Quenching My Thirsty Spirit

For the last couple of years, I’ve been struggling with the fact that I’m too comfortable. I know that sounds weird. Who wouldn’t want to be comfortable? Isn’t that a top priority as a human? Yet, I’m too comfy with my suburban lifestyle, with my idle chats with girlfriends about granite versus marble countertops, over-the-top birthday parties, name brands, and especially with my walk with God.

I’m a girly girl — I like testing out various shades of OPI nail polish and meandering through Home Goods. It brings me silly temporary happiness. But what about inward joy? Far from it. I volunteer for good deeds…too much, actually. I teach Sunday school at church, foster homeless dogs, take dinner to sick friends, etc … etc … However, my spirit still feels thirsty. I quench the initial thirst by checking the proverbial boxes of doing these deeds, but deep inside, sprinkling water on my thirst wasn’t keeping me satisfied. I needed to be engulfed.

I prayed about this thirst for a full year as I’d walk my dogs in the morning and repeated the phrase from Isaiah 6:8, “God — Here am I. Send me!” He answered this prayer in a way I was NOT comfortable. When I said this scripture, I was thinking He would send me somewhere local or guide me toward a friend who was silently struggling. Nope. Instead, He sent me far away from silly coffee talk to a place where Kendra Scott and Tory Burch mean absolutely nothing to anyone — the remote villages of southern India.

If I had to make a list of the top 300 places I’d like to travel, India would not have been on that list. Nothing seemed appealing — the intense heat, my unsophisticated food palate with an aversion to anything spicier than mild salsa, and the collaboration of dirt floors, unairconditioned structures, and odors I couldn’t quite decipher. But hey, I asked God to “Send me!”, and boy-howdy, did He, as a fully paid, round-trip airplane ticket was given to me by an acquaintance who felt God had moved her to do this for me. Talk about divine intervention!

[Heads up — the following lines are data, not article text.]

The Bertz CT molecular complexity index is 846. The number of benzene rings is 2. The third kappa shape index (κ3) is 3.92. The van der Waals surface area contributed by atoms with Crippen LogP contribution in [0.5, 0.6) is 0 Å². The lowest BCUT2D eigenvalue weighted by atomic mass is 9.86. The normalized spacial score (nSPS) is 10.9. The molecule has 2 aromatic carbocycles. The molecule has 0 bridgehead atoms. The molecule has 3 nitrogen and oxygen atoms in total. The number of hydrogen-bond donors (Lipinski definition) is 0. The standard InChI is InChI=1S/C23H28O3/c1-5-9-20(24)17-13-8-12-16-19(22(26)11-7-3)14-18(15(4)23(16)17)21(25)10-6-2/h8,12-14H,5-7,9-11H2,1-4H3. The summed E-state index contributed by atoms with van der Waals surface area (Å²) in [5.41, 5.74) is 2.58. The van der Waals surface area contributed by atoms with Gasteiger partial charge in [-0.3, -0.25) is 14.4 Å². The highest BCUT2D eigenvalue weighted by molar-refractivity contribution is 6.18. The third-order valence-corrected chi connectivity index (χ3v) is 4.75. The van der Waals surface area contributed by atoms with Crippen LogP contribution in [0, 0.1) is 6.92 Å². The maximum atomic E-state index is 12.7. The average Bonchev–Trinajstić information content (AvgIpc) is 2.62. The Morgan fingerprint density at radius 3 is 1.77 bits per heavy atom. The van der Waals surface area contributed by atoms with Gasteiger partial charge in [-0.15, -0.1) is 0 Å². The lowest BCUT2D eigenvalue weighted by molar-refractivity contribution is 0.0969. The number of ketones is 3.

I spent two weeks in July serving the most beautiful people I’ve ever seen. During the day, I’d travel by train, rickshaw, and even a motorcycle to remote villages to provide food as we worshipped together. Neither language nor culture mattered. I didn’t understand their words {although I had an interpreter}, but I recognized the tune of the songs; and as we prayed, the Holy Spirit interpreted our hearts to one another. In the heat of summer, I dragged around countless 40-pound bags of rice to those suffering from leprosy who lived in colonies as outcasts from society. Touching their wounds as I prayed over each one of them and looking into their eyes filled with gratitude was the most beautiful experience of my life. Even though these people were shunned by family and society, the sense of community and love for each other was astounding. If one person had no hands but did have feet remaining, he would help his friend who had the opposite. Together, they survived life with a sense of joy I can’t fully comprehend or explain. Even with rotting flesh, these were the most beautiful people with a deep spirited love. I will never be the same. Ever.